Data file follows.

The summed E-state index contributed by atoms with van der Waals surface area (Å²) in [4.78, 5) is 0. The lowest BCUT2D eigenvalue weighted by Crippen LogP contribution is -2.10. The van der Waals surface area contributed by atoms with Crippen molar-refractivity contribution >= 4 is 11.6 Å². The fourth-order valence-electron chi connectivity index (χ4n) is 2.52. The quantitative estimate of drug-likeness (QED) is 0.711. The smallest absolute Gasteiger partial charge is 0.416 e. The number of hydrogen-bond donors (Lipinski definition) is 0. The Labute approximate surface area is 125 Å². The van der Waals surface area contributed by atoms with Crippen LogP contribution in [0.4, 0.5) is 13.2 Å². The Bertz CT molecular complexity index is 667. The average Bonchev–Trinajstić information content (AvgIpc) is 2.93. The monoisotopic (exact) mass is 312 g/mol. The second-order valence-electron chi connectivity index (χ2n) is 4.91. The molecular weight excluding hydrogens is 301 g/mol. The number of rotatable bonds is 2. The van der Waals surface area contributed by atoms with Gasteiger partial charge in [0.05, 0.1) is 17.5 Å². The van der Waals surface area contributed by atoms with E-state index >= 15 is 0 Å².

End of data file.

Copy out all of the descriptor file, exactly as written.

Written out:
The summed E-state index contributed by atoms with van der Waals surface area (Å²) in [4.78, 5) is 0. The lowest BCUT2D eigenvalue weighted by Crippen LogP contribution is -2.10. The van der Waals surface area contributed by atoms with Crippen molar-refractivity contribution >= 4 is 11.6 Å². The fourth-order valence-electron chi connectivity index (χ4n) is 2.52. The quantitative estimate of drug-likeness (QED) is 0.711. The smallest absolute Gasteiger partial charge is 0.416 e. The number of hydrogen-bond donors (Lipinski definition) is 0. The Labute approximate surface area is 125 Å². The van der Waals surface area contributed by atoms with Crippen LogP contribution in [0.4, 0.5) is 13.2 Å². The Bertz CT molecular complexity index is 667. The average Bonchev–Trinajstić information content (AvgIpc) is 2.93. The monoisotopic (exact) mass is 312 g/mol. The second-order valence-electron chi connectivity index (χ2n) is 4.91. The molecular weight excluding hydrogens is 301 g/mol. The number of rotatable bonds is 2. The van der Waals surface area contributed by atoms with Gasteiger partial charge in [0.05, 0.1) is 17.5 Å². The van der Waals surface area contributed by atoms with E-state index >= 15 is 0 Å².